‘The depiction of the postal service on Christmas cards also became prevalent, with letter boxes and postmen frequently appearing.’
Indeed, the scarlet uniforms of Victorian postmen saw them nicknamed ‘robins’ and this, in turn, saw the birds themselves feature more regularly on Christmas-card designs.
By 1879, the Post Office had to serve public notice that ‘owing to the large number of Christmas and New Year’s Cards which it is the fashion to send at those periods of the year… the due dispatch and delivery of letters are almost impossible, unless the Public render assistance by posting their letters, &c., early’. In 1881, even Queen Victoria was reportedly feeling swamped by the number of cards she had to sign — she certainly wasn’t the last.
This popularity continued unabated into the 20th century, with designs veering more towards the types of subject matter familiar today, among them winter wildlife, Father Christmas, snowy landscapes and humorous drawings. Biblical scenes, then as now, were in the minority (a 2006 survey found that only one in every 100 cards sold in Britain contained religious imagery), with festive illustrations instead taking prominence.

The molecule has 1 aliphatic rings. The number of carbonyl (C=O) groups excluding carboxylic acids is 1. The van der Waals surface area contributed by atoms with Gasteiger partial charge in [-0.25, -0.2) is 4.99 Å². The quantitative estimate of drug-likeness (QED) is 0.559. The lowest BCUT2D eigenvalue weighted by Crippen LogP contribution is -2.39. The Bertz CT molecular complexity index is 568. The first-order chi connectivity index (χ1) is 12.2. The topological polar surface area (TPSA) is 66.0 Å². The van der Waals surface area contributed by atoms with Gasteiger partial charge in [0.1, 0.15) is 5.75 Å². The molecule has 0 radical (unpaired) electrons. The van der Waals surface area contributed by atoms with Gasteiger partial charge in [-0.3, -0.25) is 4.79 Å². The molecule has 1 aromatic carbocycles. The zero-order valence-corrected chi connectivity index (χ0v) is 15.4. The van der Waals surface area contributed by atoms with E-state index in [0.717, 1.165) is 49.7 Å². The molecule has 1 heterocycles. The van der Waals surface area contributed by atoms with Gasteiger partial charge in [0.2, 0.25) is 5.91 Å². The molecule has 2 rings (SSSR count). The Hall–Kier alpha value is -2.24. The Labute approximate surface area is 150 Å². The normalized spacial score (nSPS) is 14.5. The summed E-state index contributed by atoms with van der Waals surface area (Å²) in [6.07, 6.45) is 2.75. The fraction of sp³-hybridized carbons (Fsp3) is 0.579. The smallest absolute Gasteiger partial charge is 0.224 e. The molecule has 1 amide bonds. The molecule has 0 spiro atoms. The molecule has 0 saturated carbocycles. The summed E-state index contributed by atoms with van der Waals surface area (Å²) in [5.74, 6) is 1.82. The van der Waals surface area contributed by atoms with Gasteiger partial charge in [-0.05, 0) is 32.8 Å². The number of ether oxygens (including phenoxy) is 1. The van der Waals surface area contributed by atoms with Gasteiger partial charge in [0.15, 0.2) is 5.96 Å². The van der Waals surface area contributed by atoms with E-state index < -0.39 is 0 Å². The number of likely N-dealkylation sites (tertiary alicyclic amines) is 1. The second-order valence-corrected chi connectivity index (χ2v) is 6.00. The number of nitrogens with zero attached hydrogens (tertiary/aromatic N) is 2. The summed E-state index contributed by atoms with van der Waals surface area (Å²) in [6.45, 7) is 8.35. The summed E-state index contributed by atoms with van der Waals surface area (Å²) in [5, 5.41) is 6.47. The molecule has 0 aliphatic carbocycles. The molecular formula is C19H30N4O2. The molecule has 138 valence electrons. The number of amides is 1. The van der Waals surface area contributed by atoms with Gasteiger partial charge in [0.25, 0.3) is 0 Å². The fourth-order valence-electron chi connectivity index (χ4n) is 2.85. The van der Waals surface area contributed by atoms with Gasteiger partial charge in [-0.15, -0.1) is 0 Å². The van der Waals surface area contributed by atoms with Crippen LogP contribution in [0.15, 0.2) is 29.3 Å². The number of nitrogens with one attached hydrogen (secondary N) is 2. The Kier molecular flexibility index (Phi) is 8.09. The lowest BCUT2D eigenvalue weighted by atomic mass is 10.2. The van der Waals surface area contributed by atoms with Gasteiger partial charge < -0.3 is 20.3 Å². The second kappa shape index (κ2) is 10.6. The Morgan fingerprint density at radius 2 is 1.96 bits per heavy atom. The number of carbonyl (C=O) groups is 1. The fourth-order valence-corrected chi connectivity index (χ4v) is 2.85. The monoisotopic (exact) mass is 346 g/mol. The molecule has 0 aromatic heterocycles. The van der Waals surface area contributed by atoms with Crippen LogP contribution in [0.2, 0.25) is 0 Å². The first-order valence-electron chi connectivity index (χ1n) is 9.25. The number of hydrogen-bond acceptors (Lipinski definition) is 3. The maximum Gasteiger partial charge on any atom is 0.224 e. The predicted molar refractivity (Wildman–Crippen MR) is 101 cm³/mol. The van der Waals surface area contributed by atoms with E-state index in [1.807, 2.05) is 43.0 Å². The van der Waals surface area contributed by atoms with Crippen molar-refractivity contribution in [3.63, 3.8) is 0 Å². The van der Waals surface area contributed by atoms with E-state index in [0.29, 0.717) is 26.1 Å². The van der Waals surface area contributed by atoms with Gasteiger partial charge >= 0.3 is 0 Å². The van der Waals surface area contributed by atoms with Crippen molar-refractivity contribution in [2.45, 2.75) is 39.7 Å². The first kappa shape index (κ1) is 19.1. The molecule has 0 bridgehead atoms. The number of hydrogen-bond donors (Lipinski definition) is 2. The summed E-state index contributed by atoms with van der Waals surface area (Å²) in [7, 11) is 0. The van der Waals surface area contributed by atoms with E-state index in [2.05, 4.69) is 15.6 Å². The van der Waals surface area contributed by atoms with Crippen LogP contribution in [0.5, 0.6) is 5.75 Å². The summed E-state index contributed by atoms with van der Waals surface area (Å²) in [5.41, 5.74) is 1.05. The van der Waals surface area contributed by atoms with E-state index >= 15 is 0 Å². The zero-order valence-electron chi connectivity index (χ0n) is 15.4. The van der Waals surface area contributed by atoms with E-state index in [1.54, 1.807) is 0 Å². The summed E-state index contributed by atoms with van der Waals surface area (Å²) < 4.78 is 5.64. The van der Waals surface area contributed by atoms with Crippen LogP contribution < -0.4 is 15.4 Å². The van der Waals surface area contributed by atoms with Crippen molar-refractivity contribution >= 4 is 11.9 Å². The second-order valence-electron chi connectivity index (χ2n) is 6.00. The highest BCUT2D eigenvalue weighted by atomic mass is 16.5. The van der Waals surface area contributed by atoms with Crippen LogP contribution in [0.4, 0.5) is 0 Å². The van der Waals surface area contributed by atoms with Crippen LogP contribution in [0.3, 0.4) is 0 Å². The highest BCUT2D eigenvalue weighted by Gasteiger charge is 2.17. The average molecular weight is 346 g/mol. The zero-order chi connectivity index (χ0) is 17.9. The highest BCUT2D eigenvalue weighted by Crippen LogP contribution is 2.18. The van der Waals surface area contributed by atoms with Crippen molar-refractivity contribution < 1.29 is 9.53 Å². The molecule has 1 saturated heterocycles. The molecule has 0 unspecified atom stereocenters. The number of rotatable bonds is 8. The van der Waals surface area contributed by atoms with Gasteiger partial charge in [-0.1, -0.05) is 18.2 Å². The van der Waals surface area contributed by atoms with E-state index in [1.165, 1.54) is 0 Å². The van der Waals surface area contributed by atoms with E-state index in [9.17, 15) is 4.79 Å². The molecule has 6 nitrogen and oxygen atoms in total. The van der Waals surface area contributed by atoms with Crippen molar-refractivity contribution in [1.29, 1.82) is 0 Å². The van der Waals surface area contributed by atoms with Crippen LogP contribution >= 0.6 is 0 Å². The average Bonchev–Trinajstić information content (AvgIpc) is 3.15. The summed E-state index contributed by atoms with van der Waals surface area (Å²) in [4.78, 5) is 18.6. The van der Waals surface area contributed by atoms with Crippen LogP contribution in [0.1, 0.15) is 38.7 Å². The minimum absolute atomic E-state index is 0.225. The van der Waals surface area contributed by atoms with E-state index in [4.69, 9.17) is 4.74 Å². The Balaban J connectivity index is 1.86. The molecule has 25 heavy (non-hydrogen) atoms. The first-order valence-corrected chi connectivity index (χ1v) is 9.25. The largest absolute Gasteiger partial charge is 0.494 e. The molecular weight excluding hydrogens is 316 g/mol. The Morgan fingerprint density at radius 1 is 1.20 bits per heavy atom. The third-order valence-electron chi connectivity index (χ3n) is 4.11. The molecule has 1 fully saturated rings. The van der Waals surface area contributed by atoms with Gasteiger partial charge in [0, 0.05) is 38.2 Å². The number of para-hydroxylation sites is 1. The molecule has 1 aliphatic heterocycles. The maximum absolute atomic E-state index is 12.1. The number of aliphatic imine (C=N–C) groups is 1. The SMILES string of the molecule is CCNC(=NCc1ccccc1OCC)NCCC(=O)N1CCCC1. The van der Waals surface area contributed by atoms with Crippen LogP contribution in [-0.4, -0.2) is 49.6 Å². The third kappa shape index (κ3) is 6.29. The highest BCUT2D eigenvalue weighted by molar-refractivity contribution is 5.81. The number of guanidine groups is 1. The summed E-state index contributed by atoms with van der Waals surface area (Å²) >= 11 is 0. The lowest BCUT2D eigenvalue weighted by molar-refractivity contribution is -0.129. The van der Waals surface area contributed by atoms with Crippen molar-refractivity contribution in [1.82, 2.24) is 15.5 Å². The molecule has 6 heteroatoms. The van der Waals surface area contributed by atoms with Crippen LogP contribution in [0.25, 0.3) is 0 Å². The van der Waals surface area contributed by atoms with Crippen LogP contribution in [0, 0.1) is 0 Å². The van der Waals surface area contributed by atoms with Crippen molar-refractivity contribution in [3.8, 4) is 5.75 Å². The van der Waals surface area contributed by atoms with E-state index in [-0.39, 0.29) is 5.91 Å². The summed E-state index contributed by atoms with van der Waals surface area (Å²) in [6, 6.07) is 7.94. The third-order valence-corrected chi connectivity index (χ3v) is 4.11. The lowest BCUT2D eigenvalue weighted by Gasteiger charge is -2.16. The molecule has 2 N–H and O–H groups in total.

A UNICEF card produced in 1949, meanwhile, triggered the emergence of an enduring and apt development: the charity Christmas card. Today, it’s estimated that the phenome-non helps UK charities to raise an annual £50 million. ‘I think it’s because charities are so numerous in Britain and have such prominence in British society,’ says Patricia Andrew, an Arts Society lecturer. ‘No country in the world has as many charity shops, events and street collections as we do. The ubiquity of charity cards makes them the norm.’
Christmas cards remain embedded in the British way of life, with many now containing yearly family newsletters or ‘round robins’. Royal Mail research from as recently as 2016 suggested that more than one billion cards were still being bought each year and demand for high-quality versions continues at the likes of Fortnum & Mason, Harrods and independent outlets such as Judi Glover Art and Sara Miller London. The practice received a boost in the pandemic, too, with ink to paper making up in a small way for face-to-face contact. ‘Interestingly, even today, the British — stereotypically inexpressive emotionally — send more greetings cards per head of the population than any other nationality in the world,’ points out Mr Travis.
But what of the future? Will artistic e-cards become the new norm? ‘Christmas cards won’t cease, although they will be increasingly sent online,’ believes Dr Andrew. ‘Our household is probably pretty typical in that we send our own self-designed e-cards and we also buy traditional cards — we tailor the type to our recipients.’
It’s been almost 180 years since Cole commissioned that first festive card and our social priorities have shifted in any number of ways. Yet, when the fairy-lit December chill sets in, the soft thud of Christmas mail on the doormat — and the simple token of affection it contains — remains a cherished part of our seasonal routine.